From Discarded to NBA Starter—the Story of Rob Kurz

From Discarded to NBA Starter—the Story of Rob Kurz
Jan 02, 2009, 10:40 pm
Rob Kurz’s journey to the NBA isn’t improbable; a late second round pick making a roster is improbable. No, Kurz’s story is downright out of a Hollywood script.

“Sometimes people that go under the radar their whole life have that extra push,” says Kurz. “I don’t know what that says about the system, but I know that I took the tough road and worked hard.”

It’s a little more complex than that, though Kurz’s humble nature would never let you believe that to be the case. After a solid but not stellar college career at Notre Dame (12.5 points, 7 rebounds, 1.5 blocks, 45% FG in his senior season) Kurz took the first step towards a pro career by signing with his current agent Brad Ames of Priority Sports. Almost as soon as Kurz began working out at Priority’s facilities in Chicago, Ames knew that he had a talent on his hands.

“Once we got him in here and realized how good of a shooter he was, our goal was for a lot of people to know about that,” says Ames. “We wanted to get him in front of people, once he was there we knew he would do his part and stand out.”

Still, it wouldn’t be easy, as Kurz couldn’t have been picked out of a lineup by most NBA executives following his senior season at Notre Dame. The first showcase opportunity for the Pennsylvania native outside of South Bend came at the Portsmouth Invitational, where Kurz was give the chance to play against some of the best graduating seniors in the country. Both Ames and Kurz admit though that the nature of the camp coupled with a decrease in interest by NBA teams makes Portsmouth a tough environment to get noticed in. Making matters worse was the fact that Kurz was unable to play in his third game due to an injury. All in all, it was hard to say that he helped himself there.

In the aftermath of Portsmouth, twenty-four of the seniors who participated received invitations to the (now defunct) NBA pre-draft camp, Kurz was not one of them; he was an alternate.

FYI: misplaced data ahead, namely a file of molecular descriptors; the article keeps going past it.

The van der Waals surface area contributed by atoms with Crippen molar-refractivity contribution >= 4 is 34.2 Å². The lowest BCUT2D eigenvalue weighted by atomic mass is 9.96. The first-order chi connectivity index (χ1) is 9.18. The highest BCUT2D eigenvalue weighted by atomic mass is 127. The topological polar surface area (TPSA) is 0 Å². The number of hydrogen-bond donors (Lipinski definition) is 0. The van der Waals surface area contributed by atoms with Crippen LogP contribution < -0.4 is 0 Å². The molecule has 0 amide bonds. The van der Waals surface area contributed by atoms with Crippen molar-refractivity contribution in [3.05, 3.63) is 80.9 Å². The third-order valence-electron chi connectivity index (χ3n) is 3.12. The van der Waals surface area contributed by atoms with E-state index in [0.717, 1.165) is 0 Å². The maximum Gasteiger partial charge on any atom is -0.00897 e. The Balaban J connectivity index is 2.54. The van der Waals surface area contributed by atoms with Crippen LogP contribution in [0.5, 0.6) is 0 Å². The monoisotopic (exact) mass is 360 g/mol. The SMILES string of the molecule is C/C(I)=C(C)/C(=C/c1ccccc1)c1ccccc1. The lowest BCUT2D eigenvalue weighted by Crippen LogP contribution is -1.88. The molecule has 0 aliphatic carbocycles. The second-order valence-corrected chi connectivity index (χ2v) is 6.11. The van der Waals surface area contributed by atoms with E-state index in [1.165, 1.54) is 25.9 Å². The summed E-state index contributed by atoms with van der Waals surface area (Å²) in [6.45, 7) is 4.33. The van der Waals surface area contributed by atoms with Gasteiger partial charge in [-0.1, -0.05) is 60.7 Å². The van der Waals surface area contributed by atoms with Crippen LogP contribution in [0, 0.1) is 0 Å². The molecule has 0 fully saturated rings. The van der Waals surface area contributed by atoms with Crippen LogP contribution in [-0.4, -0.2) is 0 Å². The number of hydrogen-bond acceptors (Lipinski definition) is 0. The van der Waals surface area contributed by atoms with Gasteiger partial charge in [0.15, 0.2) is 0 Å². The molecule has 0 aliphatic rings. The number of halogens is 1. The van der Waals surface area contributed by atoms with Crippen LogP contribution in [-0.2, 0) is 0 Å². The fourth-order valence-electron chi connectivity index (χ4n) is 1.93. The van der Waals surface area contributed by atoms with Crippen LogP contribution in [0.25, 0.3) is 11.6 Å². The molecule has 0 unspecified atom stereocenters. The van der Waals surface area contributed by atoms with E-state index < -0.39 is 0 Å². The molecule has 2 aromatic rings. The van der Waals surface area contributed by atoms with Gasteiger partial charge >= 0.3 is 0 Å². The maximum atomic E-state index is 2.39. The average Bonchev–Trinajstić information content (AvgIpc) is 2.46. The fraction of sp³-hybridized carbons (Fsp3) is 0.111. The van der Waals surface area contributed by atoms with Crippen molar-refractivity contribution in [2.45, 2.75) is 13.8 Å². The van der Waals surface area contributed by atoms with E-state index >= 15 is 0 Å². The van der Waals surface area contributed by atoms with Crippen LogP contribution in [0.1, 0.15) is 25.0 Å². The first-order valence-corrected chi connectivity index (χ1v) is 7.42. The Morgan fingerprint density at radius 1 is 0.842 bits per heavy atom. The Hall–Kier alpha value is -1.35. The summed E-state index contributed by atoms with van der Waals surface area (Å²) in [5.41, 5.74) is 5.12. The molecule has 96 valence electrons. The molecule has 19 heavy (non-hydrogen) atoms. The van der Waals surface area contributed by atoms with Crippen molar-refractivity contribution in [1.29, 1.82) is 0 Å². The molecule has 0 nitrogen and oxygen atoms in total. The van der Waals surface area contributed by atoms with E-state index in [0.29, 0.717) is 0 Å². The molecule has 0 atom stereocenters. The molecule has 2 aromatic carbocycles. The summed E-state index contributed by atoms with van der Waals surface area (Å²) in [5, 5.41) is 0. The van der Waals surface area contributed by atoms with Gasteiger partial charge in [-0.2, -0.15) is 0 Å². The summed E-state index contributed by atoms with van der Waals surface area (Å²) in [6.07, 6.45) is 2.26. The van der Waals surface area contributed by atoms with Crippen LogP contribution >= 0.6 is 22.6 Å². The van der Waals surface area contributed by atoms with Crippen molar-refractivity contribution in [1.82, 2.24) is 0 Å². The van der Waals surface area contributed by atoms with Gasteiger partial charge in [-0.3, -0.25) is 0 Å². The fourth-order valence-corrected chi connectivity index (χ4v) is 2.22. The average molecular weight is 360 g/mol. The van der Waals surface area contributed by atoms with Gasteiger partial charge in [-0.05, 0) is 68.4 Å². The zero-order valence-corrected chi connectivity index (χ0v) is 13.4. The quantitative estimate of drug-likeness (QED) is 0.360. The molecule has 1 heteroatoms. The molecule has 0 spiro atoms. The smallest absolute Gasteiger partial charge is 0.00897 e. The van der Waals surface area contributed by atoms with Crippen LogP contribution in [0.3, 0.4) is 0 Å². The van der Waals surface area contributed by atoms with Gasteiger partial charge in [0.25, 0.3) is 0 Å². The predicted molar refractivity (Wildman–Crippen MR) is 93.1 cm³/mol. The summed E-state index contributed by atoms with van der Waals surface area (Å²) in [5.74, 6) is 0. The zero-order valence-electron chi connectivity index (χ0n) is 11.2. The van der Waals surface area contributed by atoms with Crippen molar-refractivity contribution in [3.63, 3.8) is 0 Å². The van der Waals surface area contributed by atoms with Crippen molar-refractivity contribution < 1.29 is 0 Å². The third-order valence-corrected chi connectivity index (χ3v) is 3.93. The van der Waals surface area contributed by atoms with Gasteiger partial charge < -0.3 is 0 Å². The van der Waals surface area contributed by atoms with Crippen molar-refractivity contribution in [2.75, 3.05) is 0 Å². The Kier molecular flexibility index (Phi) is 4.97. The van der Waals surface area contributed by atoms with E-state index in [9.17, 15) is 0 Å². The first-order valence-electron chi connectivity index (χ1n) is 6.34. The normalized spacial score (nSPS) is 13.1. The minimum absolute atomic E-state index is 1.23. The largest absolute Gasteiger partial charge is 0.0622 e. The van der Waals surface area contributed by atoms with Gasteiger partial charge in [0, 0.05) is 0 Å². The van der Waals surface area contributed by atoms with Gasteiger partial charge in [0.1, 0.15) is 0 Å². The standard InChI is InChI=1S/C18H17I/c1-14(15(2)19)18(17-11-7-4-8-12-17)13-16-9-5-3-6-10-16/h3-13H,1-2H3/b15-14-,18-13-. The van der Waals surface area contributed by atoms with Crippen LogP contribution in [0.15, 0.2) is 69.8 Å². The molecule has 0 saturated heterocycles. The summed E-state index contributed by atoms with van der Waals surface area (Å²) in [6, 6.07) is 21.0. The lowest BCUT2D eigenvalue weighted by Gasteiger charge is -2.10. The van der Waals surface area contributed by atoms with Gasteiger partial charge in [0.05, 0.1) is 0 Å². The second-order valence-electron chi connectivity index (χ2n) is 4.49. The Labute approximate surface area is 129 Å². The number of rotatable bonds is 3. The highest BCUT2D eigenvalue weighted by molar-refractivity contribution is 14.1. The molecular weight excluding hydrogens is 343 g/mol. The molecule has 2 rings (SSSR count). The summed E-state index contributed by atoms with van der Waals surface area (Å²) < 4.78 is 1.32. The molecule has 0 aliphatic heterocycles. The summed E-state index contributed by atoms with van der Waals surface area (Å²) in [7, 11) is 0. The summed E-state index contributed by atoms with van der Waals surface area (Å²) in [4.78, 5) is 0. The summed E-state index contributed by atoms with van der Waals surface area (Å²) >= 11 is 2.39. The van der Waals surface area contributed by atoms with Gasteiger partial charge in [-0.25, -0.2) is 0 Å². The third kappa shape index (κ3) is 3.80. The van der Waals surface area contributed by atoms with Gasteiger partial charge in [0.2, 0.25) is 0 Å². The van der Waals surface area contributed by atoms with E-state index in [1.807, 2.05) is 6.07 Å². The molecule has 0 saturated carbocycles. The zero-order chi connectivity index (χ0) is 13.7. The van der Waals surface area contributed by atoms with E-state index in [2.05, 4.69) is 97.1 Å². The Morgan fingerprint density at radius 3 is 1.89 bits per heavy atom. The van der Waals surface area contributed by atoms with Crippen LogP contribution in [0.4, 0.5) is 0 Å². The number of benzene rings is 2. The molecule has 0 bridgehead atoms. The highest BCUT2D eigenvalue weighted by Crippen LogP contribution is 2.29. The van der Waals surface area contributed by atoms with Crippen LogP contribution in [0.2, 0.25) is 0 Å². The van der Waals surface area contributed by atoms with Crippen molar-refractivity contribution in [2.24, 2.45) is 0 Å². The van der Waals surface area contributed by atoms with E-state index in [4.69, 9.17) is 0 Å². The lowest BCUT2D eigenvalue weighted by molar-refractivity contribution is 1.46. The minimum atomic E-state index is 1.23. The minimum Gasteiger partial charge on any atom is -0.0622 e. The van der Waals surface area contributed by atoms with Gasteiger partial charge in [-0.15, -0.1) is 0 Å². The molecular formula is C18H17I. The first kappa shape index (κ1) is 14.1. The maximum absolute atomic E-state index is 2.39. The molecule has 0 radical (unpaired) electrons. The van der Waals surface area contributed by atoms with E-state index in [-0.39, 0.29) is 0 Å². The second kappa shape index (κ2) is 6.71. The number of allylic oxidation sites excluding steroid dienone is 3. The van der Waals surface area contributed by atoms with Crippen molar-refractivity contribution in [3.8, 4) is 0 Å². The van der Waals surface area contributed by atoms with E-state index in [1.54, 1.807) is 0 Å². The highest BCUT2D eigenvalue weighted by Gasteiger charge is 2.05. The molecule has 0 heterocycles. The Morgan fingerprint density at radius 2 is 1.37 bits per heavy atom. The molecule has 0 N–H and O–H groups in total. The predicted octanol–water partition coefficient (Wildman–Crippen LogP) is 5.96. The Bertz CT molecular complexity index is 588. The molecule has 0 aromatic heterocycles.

“I was kind of bummed about that because I know that was important for a guy like me who people didn’t know much about,” says Kurz. “I knew it was an uphill battle from there.”

It was an uphill battle that not even Kurz could envision being as difficult as it would become. With Orlando no longer an option, Ames went to work setting up individual workouts with as many teams as were willing to give Kurz a look leading up to draft night. There were some, but few if any of these teams knew much about Kurz to begin with aside from the fact that he was a client of Priority Sports.

The break that Kurz and Ames were looking for came just days before the draft. Having just completed a workout in Chicago, Kurz received a call from Ames saying that Golden State was interested in working out the former Fighting Irish forward and that he would need to be on a plane out west in less than three hours. The response from the Warriors was similar to what Kurz had already been hearing from other franchises.

“I got good feedback, but it was all the same,” says Kurz. “Brad was told I did well in my workout and that I surprised teams, but that’s all it was. I did better than the teams thought I would, but they still weren’t going to draft me. I just tried to take everything they said and work on the things that I needed to.”

Kurz did more than just work on his weak points; he attacked them with an unyielding determination. Ames stated that often times Kurz needed to essentially be tricked into taking a break during his training sessions in order to allow his body ample time to recover.

The biggest doubts that teams initially had about his game centered around his athleticism and where he would play at the next level. Kurz proved to be a better athlete than scouts originally thought, and his ability to shoot from the perimeter ensured that teams would look at him to play the power forward position in an NBA uniform.

The Warriors only had one second round pick, which they used to select Alabama’s Richard Hendrix. Still, Golden State was intrigued enough by Kurz to invite him to play with their summer league team. He opted to suit up and showcase his talents in front of team officials. All the while, Ames was hearing about interest from teams in Europe who had seen Kurz play. Once an invitation came from Golden State to attend training camp prior to the start of the season, Kurz chose to take a chance on the NBA, a decision that Ames supported.

“He had a choice to make, would he take a non-guarantee with an NBA team or would he go overseas for a little and try again next year,” says Ames. “Ultimately it was his decision and we gave him some guidance, but he felt confident with his decision even though there wasn’t a clear path to making that roster. A lot can change, though, and he felt he was a good fit for that organization and that he had a chance there.”